Saturday, September 15, 2012

It's all in a name-Joshua Rainwater

Joshua Rainwater.  I've always loved his name.

I wish that we had named some of our children after our ancestors, but I wasn't doing family history then and at that time my ancestors were just names on a  pedigree chart kept by my grandmother.  Now they are real and I feel that I almost know many of them.  I have learned about them, thought about them and eagerly searched to find out more about them and in the process they truly feel like family .  Recently a grand-daughter was given the middle name of Olivia and I cried when our daughter told me that they had chosen that name.  To me it almost says, "Olivia made a difference, so emulate her strengths, honor her as you use her name."  I think that naming a child after an ancestor is just one more way to create a link with the past and to help children to feel connected to those that lived before.

Joshua's parents, Solomon Rainwater and Ruth (Felton), apparently gave some thought to the names they gave their children. In addition to naming their son Joshua, the names for their other children were also from the Bible and include Job, John, Delilah, Rebecca, Laodicea, Solomon, Rhoda, Abner, Rachel and Elisha.  Simply said, names mattered.  At that period of time, children were often named after family members, ancestors, political leaders, spiritual leaders or, as was the case for my Rainwaters, people in the Bible. I've read that the trend for 2012 is for children to once again be named "old fashioned" names after grandparents and other ancestors and I'm glad that that tradition is returning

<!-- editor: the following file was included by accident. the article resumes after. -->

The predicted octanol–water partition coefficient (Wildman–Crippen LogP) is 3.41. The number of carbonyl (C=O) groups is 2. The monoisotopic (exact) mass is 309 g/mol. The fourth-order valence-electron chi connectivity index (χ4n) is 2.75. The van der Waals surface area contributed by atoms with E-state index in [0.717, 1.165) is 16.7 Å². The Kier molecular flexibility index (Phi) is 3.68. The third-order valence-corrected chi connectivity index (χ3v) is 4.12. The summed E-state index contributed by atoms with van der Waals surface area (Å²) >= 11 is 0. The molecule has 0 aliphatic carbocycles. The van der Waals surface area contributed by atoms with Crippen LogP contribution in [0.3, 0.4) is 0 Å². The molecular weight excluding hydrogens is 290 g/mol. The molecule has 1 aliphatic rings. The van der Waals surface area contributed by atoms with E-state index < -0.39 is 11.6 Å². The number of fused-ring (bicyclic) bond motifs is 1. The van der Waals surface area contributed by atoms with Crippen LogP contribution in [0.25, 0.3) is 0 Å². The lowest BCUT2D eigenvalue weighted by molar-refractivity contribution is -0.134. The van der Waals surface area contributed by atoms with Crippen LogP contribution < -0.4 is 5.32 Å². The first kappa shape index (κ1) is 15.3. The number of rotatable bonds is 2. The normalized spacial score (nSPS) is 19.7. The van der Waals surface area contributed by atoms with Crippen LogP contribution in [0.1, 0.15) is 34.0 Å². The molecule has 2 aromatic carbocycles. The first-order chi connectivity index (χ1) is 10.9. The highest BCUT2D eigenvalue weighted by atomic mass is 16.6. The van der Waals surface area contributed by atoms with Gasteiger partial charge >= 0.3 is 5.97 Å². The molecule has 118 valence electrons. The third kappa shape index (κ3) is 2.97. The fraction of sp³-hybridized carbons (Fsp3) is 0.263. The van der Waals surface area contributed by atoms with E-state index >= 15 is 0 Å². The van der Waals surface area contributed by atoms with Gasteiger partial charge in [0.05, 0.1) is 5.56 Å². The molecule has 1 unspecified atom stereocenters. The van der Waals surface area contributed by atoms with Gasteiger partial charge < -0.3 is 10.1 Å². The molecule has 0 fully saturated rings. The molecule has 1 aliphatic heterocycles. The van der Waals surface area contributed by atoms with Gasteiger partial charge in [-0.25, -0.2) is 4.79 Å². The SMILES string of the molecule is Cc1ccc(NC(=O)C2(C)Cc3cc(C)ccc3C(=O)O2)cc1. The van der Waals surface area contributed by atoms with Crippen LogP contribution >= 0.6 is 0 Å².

While naming their children from the Bible implies that Solomon and Ruth had a certain familiarity with the Bible, to me it also implies that the Bible held value for them. But the names of Joshua's siblings are not the only indication that religion played a part in the Rainwater's life. The Rainwaters are often found among the rolls and lists kept by church congregations, a fact that appears to have continued down through the generations. Unfortunately, not everything recorded on the subject is of a completely positive nature.  In September 1999 on the Rainwater Rootsweb list, Kay Ohana shared a few entries from the minutes of The Yellow Creek Baptist Church in Hall County, Georgia.
December 15 1827  Rec'd by letter Joshua Rainwater
February 14 1831 Joshua Rainwaters gave satisfaction for drinking two much spirits
November 19 1831 granted Letters of Dismissions to Joshua and Polly Rainwaters.
  (To see her complete post, go here:  Partial Minutes from Yellow Creek Baptist Church)

On a positive note, this does show that they were members of a local congregation, although apparently they enjoyed their "spirits" a little too much.

Knowing that by 1840 Joshua and his family had moved to the Haralson/Carroll County area, I once again turned to "Haralson County, Georgia, A History," by Lois Owens Newman and found a church sketch and list of members for Bethany Baptist Church before 1851.  The list on pages 92 and 93 includes Abner Rainwater, John Rainwater, Mary Rainwater, Frances Rainwater, and Louisa Rainwater (Abner's wife),  Mariah  (Rainwater) Barnwell, Olivia Gaines (I believe this to be a transcription error and to actually be Olivia Ganus nee Rainwater).  Matilda Rainwater married Josiah Goggans and listed is a Josiah Goggans  along with a Mary Goggans, so I wonder if perhaps Matilda's name was incorrectly listed.  If so, this list would include all of Joshua's children.  Joshua is absent from the list, although wife, Mary (Polly) is included.  Because I  don't have access to the original list to view it myself, I do consider the possibility that Joshua was omitted in the transcribing process. The author indicated that the list is a compilation, with some actually joining after 1851 and some well into the 1860's.